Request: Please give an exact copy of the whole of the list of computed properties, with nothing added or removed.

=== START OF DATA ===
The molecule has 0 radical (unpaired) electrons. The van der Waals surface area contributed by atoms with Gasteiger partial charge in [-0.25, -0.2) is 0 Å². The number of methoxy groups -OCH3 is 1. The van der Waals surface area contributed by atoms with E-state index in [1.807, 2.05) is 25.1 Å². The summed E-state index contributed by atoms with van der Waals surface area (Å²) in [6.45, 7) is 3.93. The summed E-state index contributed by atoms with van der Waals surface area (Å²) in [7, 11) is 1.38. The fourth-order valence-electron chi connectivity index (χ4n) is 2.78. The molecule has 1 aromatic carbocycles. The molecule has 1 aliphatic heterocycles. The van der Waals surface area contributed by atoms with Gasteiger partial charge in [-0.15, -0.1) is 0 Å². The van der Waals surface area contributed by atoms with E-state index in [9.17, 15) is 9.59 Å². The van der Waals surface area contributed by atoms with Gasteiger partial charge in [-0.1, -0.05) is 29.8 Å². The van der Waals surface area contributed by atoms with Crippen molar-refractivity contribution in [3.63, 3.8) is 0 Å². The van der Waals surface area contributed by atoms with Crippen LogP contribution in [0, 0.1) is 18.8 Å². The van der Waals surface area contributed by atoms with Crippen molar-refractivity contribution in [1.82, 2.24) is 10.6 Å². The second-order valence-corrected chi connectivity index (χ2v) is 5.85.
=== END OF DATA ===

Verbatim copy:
The molecule has 0 radical (unpaired) electrons. The van der Waals surface area contributed by atoms with Gasteiger partial charge in [-0.25, -0.2) is 0 Å². The number of methoxy groups -OCH3 is 1. The van der Waals surface area contributed by atoms with E-state index in [1.807, 2.05) is 25.1 Å². The summed E-state index contributed by atoms with van der Waals surface area (Å²) in [6.45, 7) is 3.93. The summed E-state index contributed by atoms with van der Waals surface area (Å²) in [7, 11) is 1.38. The fourth-order valence-electron chi connectivity index (χ4n) is 2.78. The molecule has 1 aromatic carbocycles. The molecule has 1 aliphatic heterocycles. The van der Waals surface area contributed by atoms with Gasteiger partial charge in [-0.15, -0.1) is 0 Å². The van der Waals surface area contributed by atoms with E-state index in [9.17, 15) is 9.59 Å². The van der Waals surface area contributed by atoms with Gasteiger partial charge in [-0.1, -0.05) is 29.8 Å². The van der Waals surface area contributed by atoms with Crippen molar-refractivity contribution in [3.63, 3.8) is 0 Å². The van der Waals surface area contributed by atoms with Crippen LogP contribution in [0, 0.1) is 18.8 Å². The van der Waals surface area contributed by atoms with Crippen molar-refractivity contribution in [1.82, 2.24) is 10.6 Å². The second-order valence-corrected chi connectivity index (χ2v) is 5.85.